The Margaret was decommissioned and  returned to the Customs Preventive Service following the end of the war and once again took up her patrol duties in the Gulf of St Lawrence and Atlantic Coast in 1919. She was converted from coal to oil-fired boilers in 1925. During the 1920s she was a frequent visitor to the Marine Wharf in Charlottetown and was responsible for a number of liquor seizures in the region. The Margaret played a peripheral role in the 1926 Customs Scandal which brought down the Mackenzie-King Government and led to a constitutional crisis. In testimony related to bribery and corruption within the customs service it emerged that the Customs and Excise Minister Jacques Bureau had treated the Margaret as his private yacht, made renovations to increase her already comfortable accommodations, and removed her from her duties, exposing the coasts to increased smuggling activity. Newspaper reports noted an extensive cruise to the Saguenay with the Minister’s friends and an orchestra, the stocking of the ship with solids and liquids and the presence of women with questionable reputations. The cruise was only a sideshow to the wholesale corruption which permeated the Department and the captain and crew of the Margaret seem to have emerged with their jobs and reputations intact. It would not be the Margaret’s last brush with scandal.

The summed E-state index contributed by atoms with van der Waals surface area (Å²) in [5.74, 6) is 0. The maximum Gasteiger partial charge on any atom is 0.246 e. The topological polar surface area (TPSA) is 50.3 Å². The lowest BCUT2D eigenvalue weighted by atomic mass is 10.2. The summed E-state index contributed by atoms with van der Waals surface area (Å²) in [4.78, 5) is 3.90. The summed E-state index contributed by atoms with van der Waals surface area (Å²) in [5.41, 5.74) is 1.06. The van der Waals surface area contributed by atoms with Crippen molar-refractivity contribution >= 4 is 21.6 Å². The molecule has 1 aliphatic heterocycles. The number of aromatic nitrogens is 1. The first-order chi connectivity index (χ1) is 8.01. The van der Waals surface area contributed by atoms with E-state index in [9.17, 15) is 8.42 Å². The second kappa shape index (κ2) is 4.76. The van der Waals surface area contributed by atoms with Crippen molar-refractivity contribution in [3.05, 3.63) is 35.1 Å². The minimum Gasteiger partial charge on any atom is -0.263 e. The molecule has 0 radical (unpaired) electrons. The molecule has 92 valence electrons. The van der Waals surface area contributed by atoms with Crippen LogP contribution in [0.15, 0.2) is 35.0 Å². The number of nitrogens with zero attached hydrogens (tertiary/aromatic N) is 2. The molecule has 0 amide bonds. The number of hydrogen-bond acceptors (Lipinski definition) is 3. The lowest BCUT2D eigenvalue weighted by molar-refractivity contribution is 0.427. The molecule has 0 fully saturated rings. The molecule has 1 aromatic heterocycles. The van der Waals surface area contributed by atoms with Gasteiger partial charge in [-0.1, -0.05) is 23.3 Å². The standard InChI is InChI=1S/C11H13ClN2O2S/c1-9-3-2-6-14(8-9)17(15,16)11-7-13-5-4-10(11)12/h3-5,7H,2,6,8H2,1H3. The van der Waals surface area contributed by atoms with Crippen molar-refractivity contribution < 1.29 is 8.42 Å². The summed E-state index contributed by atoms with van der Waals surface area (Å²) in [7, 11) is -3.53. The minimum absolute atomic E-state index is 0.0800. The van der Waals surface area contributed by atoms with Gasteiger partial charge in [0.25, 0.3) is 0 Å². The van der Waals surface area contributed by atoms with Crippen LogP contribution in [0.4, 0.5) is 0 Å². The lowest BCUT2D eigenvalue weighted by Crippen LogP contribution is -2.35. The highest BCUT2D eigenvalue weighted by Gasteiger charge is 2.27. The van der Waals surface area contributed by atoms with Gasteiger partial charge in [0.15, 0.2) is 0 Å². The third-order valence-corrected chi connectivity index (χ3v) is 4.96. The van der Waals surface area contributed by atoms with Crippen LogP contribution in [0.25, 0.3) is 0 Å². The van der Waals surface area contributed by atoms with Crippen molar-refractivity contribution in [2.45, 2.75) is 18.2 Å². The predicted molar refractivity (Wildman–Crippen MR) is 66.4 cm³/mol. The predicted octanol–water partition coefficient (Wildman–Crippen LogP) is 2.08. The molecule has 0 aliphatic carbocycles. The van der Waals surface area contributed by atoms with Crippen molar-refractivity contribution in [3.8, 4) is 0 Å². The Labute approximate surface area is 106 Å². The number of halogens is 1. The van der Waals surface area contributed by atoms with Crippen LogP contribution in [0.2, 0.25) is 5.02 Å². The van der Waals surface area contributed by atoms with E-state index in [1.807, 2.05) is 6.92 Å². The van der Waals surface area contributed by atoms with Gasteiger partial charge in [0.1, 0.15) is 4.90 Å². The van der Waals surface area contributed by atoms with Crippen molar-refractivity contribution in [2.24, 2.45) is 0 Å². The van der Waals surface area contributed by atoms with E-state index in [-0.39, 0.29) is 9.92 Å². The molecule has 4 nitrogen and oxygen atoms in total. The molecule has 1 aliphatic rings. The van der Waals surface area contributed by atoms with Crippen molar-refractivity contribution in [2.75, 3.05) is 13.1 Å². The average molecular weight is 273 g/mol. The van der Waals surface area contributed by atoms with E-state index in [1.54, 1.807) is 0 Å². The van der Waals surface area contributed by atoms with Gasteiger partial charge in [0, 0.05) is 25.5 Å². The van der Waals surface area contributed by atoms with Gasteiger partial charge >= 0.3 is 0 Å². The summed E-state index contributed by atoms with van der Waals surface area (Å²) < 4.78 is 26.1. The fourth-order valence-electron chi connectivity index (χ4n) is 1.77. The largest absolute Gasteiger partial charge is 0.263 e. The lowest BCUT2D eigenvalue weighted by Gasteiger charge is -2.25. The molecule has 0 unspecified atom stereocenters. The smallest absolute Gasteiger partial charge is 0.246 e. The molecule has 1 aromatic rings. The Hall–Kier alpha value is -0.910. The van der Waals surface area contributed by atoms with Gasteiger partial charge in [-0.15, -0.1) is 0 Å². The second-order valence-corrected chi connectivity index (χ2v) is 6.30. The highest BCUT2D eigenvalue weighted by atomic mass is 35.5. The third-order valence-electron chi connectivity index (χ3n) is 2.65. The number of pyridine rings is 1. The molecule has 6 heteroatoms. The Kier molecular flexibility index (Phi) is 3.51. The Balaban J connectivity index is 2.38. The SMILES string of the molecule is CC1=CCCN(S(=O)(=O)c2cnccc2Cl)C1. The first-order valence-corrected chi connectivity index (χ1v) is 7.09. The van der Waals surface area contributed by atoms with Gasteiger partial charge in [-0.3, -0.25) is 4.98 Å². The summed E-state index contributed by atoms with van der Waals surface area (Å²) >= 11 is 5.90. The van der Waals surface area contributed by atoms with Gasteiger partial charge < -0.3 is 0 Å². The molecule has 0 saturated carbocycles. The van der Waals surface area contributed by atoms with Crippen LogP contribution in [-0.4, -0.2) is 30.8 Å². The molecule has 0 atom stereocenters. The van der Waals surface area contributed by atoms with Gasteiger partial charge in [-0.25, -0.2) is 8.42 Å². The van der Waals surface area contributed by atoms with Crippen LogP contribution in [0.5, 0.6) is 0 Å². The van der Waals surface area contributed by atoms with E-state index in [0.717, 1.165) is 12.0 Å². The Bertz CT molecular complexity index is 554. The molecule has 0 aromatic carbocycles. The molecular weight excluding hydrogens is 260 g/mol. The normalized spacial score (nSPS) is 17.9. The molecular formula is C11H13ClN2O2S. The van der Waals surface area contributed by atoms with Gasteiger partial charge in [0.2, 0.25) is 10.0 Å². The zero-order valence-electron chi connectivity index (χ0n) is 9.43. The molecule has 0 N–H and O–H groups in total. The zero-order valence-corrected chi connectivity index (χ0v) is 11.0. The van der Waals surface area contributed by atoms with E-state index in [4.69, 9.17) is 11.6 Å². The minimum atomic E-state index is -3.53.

In 1927, while in pursuit of a smuggler the Margaret struck a rock near the Magdalene Islands and was very nearly lost. The crew and captain had abandoned ship but returned to the sinking vessel, saving it by bailing water by hand, until taken in tow by a passing steamer. In the fall of the same year the customs cutter made at least nine seizures including one near P.E.I. in which the value of the seized cargo was nearly $200,000.